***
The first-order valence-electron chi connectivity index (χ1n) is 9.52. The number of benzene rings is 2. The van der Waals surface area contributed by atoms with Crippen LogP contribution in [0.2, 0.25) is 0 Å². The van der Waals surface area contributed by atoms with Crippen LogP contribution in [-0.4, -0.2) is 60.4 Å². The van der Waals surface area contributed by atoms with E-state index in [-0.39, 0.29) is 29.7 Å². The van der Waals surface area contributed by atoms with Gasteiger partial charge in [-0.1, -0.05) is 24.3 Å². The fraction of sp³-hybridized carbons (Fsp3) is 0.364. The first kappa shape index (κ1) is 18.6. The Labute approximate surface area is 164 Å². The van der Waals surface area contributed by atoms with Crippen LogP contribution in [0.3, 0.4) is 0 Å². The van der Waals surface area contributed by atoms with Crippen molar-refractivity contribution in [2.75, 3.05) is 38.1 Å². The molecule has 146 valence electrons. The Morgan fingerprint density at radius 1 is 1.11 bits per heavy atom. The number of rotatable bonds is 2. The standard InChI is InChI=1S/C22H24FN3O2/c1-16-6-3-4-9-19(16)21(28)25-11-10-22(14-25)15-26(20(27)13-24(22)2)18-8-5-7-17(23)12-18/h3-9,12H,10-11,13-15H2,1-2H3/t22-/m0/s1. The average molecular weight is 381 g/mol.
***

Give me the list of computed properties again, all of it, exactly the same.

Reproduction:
The first-order valence-electron chi connectivity index (χ1n) is 9.52. The number of benzene rings is 2. The van der Waals surface area contributed by atoms with Crippen LogP contribution in [0.2, 0.25) is 0 Å². The van der Waals surface area contributed by atoms with Crippen LogP contribution in [-0.4, -0.2) is 60.4 Å². The van der Waals surface area contributed by atoms with E-state index in [-0.39, 0.29) is 29.7 Å². The van der Waals surface area contributed by atoms with Gasteiger partial charge in [-0.1, -0.05) is 24.3 Å². The fraction of sp³-hybridized carbons (Fsp3) is 0.364. The first kappa shape index (κ1) is 18.6. The Labute approximate surface area is 164 Å². The van der Waals surface area contributed by atoms with Crippen LogP contribution in [0.3, 0.4) is 0 Å². The van der Waals surface area contributed by atoms with Crippen molar-refractivity contribution in [2.75, 3.05) is 38.1 Å². The molecule has 146 valence electrons. The Morgan fingerprint density at radius 1 is 1.11 bits per heavy atom. The number of rotatable bonds is 2. The standard InChI is InChI=1S/C22H24FN3O2/c1-16-6-3-4-9-19(16)21(28)25-11-10-22(14-25)15-26(20(27)13-24(22)2)18-8-5-7-17(23)12-18/h3-9,12H,10-11,13-15H2,1-2H3/t22-/m0/s1. The average molecular weight is 381 g/mol.